Giving voice to the influential women of the Middle Ages who have been silenced by male gatekeepers, Ramirez's sweeping account not only highlights unjustly forgotten pioneers but also demonstrates how easily historical narratives can be manipulated.
Extraordinary women have held positions of power throughout history. But, aside from the select few, why do we not hear about them?
The middle ages are seen as a bloodthirsty time of Vikings, Saints and Kings: a patriarchal society that oppressed and excluded women. But by digging a little deeper into the truth, drawing on evidence from all disciplines, we can see that the 'dark' ages were anything but. BBC historian Janina Ramirez has uncovered countless influential women's names struck out of historical records, with the word 'Femina' annotated beside them. Male gatekeepers of the past ordered books to be burnt, artworks to be destroyed, and new versions of myths, legends and historical documents to be produced, which has manipulated our view of history.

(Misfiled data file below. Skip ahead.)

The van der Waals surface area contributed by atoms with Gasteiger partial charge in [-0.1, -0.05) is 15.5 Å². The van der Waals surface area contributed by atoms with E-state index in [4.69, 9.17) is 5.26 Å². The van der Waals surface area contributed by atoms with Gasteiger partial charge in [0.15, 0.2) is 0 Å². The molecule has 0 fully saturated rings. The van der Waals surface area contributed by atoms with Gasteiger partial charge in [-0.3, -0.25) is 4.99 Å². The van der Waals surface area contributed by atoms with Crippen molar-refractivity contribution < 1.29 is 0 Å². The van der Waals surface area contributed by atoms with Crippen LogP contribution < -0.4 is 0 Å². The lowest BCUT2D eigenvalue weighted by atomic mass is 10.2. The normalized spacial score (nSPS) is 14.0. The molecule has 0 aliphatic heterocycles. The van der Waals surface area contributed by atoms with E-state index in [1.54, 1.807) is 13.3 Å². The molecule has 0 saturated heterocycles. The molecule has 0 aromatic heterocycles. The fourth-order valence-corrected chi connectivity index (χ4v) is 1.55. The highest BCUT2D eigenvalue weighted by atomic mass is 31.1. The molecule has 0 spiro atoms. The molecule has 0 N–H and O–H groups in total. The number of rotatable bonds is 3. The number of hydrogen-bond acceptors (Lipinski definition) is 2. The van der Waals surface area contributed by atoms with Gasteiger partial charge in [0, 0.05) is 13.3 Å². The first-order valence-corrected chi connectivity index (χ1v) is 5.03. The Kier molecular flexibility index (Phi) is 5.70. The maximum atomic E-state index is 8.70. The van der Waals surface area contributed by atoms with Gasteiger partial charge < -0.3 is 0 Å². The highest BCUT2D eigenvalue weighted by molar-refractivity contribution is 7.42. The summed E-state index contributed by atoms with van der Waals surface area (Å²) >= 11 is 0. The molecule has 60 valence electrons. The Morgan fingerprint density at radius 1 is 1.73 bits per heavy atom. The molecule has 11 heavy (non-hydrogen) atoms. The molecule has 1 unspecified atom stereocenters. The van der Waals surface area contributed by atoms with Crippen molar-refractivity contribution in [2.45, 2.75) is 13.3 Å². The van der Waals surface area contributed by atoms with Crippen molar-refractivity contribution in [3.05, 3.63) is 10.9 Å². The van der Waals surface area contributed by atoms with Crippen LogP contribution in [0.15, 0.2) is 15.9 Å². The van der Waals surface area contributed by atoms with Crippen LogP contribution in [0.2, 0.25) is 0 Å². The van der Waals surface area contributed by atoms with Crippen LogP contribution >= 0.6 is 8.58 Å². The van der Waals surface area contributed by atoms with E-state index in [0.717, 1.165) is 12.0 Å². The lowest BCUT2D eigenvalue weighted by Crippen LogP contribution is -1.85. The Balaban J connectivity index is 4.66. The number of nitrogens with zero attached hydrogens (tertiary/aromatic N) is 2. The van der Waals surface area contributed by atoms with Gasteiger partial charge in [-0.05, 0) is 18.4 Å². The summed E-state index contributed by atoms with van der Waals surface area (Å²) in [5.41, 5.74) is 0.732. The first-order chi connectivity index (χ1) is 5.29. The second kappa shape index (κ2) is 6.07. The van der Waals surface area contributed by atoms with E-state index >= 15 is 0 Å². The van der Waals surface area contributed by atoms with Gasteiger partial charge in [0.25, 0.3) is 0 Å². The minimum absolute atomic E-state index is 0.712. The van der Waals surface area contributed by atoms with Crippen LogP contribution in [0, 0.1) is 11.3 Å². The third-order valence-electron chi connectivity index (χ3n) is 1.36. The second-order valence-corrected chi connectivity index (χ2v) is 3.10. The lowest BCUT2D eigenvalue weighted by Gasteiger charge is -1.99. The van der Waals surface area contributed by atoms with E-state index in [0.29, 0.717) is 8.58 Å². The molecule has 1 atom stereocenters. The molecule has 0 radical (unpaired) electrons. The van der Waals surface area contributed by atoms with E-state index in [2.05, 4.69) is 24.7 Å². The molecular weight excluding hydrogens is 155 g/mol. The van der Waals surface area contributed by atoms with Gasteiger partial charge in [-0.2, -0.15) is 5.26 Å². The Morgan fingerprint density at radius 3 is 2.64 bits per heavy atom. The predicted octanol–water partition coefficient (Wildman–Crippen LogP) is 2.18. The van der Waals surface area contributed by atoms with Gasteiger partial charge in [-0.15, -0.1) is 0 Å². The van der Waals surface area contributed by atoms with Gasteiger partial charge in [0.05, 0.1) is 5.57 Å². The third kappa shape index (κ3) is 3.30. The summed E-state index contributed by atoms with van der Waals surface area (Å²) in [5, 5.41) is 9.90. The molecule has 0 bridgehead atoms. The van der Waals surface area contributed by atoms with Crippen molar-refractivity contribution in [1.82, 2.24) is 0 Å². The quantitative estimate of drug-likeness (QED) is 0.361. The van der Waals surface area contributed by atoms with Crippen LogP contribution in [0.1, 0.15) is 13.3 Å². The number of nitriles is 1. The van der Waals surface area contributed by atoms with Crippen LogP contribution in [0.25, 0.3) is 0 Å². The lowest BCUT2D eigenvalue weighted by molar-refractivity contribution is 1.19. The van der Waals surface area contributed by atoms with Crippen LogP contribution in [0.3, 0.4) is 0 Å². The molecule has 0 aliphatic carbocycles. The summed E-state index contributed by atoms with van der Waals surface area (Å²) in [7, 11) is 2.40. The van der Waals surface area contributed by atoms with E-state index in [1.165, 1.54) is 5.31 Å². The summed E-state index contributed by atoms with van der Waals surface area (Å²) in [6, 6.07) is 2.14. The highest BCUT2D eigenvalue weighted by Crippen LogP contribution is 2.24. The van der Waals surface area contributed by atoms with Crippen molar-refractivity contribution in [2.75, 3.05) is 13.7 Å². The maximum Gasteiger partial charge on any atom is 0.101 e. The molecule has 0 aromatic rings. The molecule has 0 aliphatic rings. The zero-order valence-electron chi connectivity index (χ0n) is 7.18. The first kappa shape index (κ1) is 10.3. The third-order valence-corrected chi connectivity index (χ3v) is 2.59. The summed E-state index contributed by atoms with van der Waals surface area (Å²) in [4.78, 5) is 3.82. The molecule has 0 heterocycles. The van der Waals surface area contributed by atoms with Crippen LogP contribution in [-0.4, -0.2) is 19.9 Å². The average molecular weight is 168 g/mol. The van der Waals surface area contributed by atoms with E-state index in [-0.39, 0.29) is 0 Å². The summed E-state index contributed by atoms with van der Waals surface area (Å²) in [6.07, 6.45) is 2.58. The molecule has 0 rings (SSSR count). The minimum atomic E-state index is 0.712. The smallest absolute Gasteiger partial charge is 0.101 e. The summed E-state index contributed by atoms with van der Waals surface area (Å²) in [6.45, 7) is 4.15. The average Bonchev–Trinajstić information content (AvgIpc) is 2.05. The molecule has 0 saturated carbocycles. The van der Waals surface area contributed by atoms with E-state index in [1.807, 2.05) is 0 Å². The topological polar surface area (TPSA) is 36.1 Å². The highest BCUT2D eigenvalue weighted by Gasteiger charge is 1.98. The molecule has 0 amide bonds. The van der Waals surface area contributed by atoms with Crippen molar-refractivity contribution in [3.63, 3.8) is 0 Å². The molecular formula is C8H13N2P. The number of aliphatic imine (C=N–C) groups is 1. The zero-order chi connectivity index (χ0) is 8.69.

By weaving a vivid and evocative picture of the lives of the women who influenced their society, we discover not just why these remarkable individuals were removed from our collective memories, but also how many other misconceptions underpin our historical narratives, altering the course of history, upholding the oppressive masculine structures of their present, and affecting our contemporary view of the past.
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